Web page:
SAR’s Academic Freedom Monitoring Project investigates and reports attacks on higher education with the aim of raising awareness, generating advocacy, and increasing protection for scholars, students, and academic communities. Learn more.

Date of Incident: September 10, 2019

Attack Types: Killings, Violence, Disappearances

Institution(s):Federal University Oye-Ekiti

Region & Country:Western Africa | Nigeria

New or Ongoing:New Incident

On September 10, 2019, police clashed with and opened fire on student protesters, killing two students and injuring two others.

Sources indicate that a large group of students from the Federal University Oye-Ekiti (FUOYE) were in the street protesting power supply issues that affected their campus. When protesters learned that a motorcade transporting the governor’s wife, Bisi Fayemi, was passing nearby, they demonstrated outside her vehicle.

During their protest, police detained several students and assaulted at least one student. It is unclear what exactly prompted their response, though several sources suggest that some of the protesters attempted to vandalize the motorcade transporting Fayemi. Clashes quickly broke out between the two sides and police reportedly opened fire, striking an unknown number of protesters. Two FUOYE students — Oluwaseyi Kehinde and Okonofua Joseph — were shot and killed. At least two more students were hospitalized for wounds suffered during the protest.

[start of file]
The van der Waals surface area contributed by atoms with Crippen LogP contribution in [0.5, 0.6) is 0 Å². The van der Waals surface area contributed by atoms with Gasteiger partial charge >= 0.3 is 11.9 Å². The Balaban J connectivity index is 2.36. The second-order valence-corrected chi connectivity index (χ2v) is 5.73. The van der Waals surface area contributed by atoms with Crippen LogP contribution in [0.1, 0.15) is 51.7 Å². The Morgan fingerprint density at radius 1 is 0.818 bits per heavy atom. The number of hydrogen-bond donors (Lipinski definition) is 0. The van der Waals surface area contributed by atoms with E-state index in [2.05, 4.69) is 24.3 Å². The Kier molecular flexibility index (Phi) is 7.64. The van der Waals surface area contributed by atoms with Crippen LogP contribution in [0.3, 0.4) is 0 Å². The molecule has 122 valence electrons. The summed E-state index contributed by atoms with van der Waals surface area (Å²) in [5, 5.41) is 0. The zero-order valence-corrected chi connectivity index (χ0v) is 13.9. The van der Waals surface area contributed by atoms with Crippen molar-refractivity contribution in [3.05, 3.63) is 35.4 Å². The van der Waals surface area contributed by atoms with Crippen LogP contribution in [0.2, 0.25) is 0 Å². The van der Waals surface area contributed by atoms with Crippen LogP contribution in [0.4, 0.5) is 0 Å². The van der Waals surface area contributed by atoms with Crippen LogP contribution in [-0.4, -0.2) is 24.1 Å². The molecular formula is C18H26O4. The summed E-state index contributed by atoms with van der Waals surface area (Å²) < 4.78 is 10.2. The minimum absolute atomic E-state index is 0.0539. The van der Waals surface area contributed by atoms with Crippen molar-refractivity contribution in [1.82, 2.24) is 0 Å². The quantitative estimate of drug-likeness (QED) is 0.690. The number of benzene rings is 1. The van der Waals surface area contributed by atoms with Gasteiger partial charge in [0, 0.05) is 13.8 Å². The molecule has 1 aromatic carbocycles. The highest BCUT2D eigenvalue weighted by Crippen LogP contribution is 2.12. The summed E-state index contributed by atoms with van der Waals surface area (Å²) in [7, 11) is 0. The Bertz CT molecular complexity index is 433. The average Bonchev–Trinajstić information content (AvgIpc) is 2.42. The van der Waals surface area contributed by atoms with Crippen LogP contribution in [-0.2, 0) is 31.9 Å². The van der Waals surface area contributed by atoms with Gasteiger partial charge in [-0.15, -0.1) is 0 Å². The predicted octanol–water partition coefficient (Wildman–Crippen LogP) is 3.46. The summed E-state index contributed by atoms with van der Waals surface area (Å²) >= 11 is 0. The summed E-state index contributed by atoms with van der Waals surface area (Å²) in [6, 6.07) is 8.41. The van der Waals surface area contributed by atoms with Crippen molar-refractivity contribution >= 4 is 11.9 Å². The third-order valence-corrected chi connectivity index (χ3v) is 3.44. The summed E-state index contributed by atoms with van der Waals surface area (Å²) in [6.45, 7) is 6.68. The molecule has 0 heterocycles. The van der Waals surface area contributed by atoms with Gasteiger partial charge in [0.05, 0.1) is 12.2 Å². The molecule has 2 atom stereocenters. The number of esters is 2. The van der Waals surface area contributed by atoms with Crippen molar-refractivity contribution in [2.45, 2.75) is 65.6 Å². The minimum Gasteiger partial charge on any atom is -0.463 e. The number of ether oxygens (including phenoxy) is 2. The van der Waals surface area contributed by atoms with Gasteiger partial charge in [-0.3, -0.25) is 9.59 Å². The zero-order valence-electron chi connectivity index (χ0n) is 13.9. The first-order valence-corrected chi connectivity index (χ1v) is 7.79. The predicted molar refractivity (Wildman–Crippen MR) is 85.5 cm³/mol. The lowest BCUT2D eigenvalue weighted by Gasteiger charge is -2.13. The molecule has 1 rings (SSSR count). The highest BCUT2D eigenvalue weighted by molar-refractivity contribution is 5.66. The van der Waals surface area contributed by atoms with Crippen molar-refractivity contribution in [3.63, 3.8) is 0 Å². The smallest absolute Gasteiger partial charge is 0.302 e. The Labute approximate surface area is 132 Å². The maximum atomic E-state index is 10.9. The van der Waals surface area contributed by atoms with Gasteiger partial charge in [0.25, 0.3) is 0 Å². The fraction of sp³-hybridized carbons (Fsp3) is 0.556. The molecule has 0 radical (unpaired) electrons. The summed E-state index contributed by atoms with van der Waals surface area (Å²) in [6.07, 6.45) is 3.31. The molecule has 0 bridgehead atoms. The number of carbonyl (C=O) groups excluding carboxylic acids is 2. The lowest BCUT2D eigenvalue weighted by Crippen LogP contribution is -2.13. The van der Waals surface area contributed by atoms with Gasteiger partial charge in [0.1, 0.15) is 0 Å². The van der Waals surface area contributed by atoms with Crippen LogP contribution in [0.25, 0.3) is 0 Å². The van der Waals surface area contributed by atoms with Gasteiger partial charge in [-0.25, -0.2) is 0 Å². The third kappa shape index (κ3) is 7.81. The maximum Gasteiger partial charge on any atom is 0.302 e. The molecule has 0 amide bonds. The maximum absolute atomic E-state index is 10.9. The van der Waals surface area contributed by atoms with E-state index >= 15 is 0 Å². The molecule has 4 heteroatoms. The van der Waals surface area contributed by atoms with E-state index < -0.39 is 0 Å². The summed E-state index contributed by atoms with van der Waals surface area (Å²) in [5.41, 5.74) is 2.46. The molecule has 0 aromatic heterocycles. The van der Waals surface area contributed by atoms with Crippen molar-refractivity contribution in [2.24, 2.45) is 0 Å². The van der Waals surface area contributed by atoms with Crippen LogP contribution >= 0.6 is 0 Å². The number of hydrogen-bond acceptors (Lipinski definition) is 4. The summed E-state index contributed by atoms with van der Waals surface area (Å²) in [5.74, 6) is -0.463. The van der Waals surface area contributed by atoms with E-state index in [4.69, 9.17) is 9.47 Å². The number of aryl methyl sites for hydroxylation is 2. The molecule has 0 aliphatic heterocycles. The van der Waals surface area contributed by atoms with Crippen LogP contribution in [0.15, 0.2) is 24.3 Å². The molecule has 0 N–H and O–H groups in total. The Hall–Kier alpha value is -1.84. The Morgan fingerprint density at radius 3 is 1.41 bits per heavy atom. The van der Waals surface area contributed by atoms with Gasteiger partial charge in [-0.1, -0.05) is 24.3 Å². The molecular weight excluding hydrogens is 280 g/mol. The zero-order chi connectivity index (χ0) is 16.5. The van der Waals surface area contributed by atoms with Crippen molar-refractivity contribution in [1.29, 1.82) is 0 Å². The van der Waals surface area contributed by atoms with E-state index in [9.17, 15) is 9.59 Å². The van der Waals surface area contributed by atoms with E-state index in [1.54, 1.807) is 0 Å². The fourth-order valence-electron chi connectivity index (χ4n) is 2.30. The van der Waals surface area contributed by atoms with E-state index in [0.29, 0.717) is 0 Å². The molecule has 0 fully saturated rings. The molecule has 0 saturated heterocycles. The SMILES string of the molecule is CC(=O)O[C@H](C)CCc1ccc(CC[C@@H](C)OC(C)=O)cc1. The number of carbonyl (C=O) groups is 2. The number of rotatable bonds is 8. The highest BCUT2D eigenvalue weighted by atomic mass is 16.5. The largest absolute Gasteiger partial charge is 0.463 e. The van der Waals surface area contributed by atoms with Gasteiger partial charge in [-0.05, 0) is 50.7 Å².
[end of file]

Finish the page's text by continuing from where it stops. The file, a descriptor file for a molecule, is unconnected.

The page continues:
Immediately following the incident, FUOYE officials closed the campus indefinitely. On October 31, university officials announced that the campus would reopen on November 11.

Scholars at Risk is concerned about the use of lethal force during a student protest. While state authorities have a responsibility to maintain order and security, they also have an obligation to ensure that their actions are proportionate to the situation, do not endanger protesters, and are not undertaken to restrict nonviolent expressive activity. Students likewise have a responsibility to carry out expressive activities peacefully and responsibly. In addition to the harm to the immediate victims, the use of violent force during protests undermines academic freedom and democratic society generally.